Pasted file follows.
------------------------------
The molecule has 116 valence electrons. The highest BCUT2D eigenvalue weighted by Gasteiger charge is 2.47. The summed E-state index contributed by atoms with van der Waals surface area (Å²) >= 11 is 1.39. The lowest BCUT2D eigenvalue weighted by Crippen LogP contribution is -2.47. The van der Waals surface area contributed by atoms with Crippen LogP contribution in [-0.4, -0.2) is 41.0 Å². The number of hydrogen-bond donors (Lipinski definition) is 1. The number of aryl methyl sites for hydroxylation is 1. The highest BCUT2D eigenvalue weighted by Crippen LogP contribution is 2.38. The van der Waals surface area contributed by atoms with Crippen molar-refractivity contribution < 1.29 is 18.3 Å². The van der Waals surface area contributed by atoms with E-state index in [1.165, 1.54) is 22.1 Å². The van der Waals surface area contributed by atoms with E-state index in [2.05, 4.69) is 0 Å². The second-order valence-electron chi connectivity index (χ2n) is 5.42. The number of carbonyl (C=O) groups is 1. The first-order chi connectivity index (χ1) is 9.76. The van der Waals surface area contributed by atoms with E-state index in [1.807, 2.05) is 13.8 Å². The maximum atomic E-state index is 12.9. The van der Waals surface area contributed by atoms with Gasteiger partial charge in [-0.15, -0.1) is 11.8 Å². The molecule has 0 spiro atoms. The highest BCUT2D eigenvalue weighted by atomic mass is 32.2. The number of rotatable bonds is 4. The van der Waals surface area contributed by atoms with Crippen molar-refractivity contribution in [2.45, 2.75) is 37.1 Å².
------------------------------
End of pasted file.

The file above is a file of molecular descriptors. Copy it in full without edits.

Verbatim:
The molecule has 116 valence electrons. The highest BCUT2D eigenvalue weighted by Gasteiger charge is 2.47. The summed E-state index contributed by atoms with van der Waals surface area (Å²) >= 11 is 1.39. The lowest BCUT2D eigenvalue weighted by Crippen LogP contribution is -2.47. The van der Waals surface area contributed by atoms with Crippen LogP contribution in [-0.4, -0.2) is 41.0 Å². The number of hydrogen-bond donors (Lipinski definition) is 1. The number of aryl methyl sites for hydroxylation is 1. The highest BCUT2D eigenvalue weighted by Crippen LogP contribution is 2.38. The van der Waals surface area contributed by atoms with Crippen molar-refractivity contribution < 1.29 is 18.3 Å². The van der Waals surface area contributed by atoms with E-state index in [1.165, 1.54) is 22.1 Å². The van der Waals surface area contributed by atoms with E-state index in [2.05, 4.69) is 0 Å². The second-order valence-electron chi connectivity index (χ2n) is 5.42. The number of carbonyl (C=O) groups is 1. The first-order chi connectivity index (χ1) is 9.76. The van der Waals surface area contributed by atoms with E-state index in [1.807, 2.05) is 13.8 Å². The maximum atomic E-state index is 12.9. The van der Waals surface area contributed by atoms with Gasteiger partial charge in [-0.15, -0.1) is 11.8 Å². The molecule has 0 spiro atoms. The highest BCUT2D eigenvalue weighted by atomic mass is 32.2. The number of rotatable bonds is 4. The van der Waals surface area contributed by atoms with Crippen molar-refractivity contribution in [2.45, 2.75) is 37.1 Å².